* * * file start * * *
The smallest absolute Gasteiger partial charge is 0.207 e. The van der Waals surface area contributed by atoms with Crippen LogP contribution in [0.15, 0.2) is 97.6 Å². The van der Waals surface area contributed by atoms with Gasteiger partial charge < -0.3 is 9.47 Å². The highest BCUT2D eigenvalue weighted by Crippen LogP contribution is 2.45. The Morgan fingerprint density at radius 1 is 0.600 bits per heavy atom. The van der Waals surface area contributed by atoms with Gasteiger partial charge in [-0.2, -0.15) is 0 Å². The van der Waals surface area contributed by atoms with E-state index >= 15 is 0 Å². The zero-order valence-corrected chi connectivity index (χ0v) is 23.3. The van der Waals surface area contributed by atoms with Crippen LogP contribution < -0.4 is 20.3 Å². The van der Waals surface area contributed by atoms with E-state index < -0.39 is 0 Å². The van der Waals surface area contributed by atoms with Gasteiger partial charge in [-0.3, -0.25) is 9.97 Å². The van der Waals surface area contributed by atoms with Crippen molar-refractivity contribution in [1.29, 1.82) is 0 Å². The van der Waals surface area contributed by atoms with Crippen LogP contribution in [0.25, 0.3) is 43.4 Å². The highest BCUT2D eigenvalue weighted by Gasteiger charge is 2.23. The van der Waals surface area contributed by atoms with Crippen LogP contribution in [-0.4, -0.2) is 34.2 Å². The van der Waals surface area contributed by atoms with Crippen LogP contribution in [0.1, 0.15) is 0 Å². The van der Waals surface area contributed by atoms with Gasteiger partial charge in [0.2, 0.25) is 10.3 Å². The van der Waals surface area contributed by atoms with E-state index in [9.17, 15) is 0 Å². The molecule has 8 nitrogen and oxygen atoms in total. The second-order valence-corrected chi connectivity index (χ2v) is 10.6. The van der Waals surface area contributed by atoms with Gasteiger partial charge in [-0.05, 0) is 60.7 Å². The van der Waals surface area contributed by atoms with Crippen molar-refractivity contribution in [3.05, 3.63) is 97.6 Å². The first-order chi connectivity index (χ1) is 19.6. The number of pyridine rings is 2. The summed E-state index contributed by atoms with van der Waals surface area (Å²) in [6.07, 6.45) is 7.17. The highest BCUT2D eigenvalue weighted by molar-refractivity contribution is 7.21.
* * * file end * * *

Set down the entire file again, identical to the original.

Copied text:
The smallest absolute Gasteiger partial charge is 0.207 e. The van der Waals surface area contributed by atoms with Crippen LogP contribution in [0.15, 0.2) is 97.6 Å². The van der Waals surface area contributed by atoms with Gasteiger partial charge < -0.3 is 9.47 Å². The highest BCUT2D eigenvalue weighted by Crippen LogP contribution is 2.45. The Morgan fingerprint density at radius 1 is 0.600 bits per heavy atom. The van der Waals surface area contributed by atoms with Gasteiger partial charge in [-0.2, -0.15) is 0 Å². The van der Waals surface area contributed by atoms with E-state index >= 15 is 0 Å². The zero-order valence-corrected chi connectivity index (χ0v) is 23.3. The van der Waals surface area contributed by atoms with Crippen LogP contribution < -0.4 is 20.3 Å². The van der Waals surface area contributed by atoms with E-state index < -0.39 is 0 Å². The van der Waals surface area contributed by atoms with Gasteiger partial charge in [-0.3, -0.25) is 9.97 Å². The van der Waals surface area contributed by atoms with Crippen molar-refractivity contribution in [1.29, 1.82) is 0 Å². The van der Waals surface area contributed by atoms with Crippen LogP contribution in [0.25, 0.3) is 43.4 Å². The highest BCUT2D eigenvalue weighted by Gasteiger charge is 2.23. The van der Waals surface area contributed by atoms with Crippen LogP contribution in [-0.4, -0.2) is 34.2 Å². The van der Waals surface area contributed by atoms with Crippen LogP contribution in [0.1, 0.15) is 0 Å². The van der Waals surface area contributed by atoms with Gasteiger partial charge in [0.2, 0.25) is 10.3 Å². The van der Waals surface area contributed by atoms with E-state index in [9.17, 15) is 0 Å². The molecule has 8 nitrogen and oxygen atoms in total. The second-order valence-corrected chi connectivity index (χ2v) is 10.6. The van der Waals surface area contributed by atoms with Gasteiger partial charge in [-0.05, 0) is 60.7 Å². The van der Waals surface area contributed by atoms with Crippen molar-refractivity contribution in [3.05, 3.63) is 97.6 Å². The first-order chi connectivity index (χ1) is 19.6. The number of pyridine rings is 2. The summed E-state index contributed by atoms with van der Waals surface area (Å²) in [6.07, 6.45) is 7.17. The highest BCUT2D eigenvalue weighted by molar-refractivity contribution is 7.21.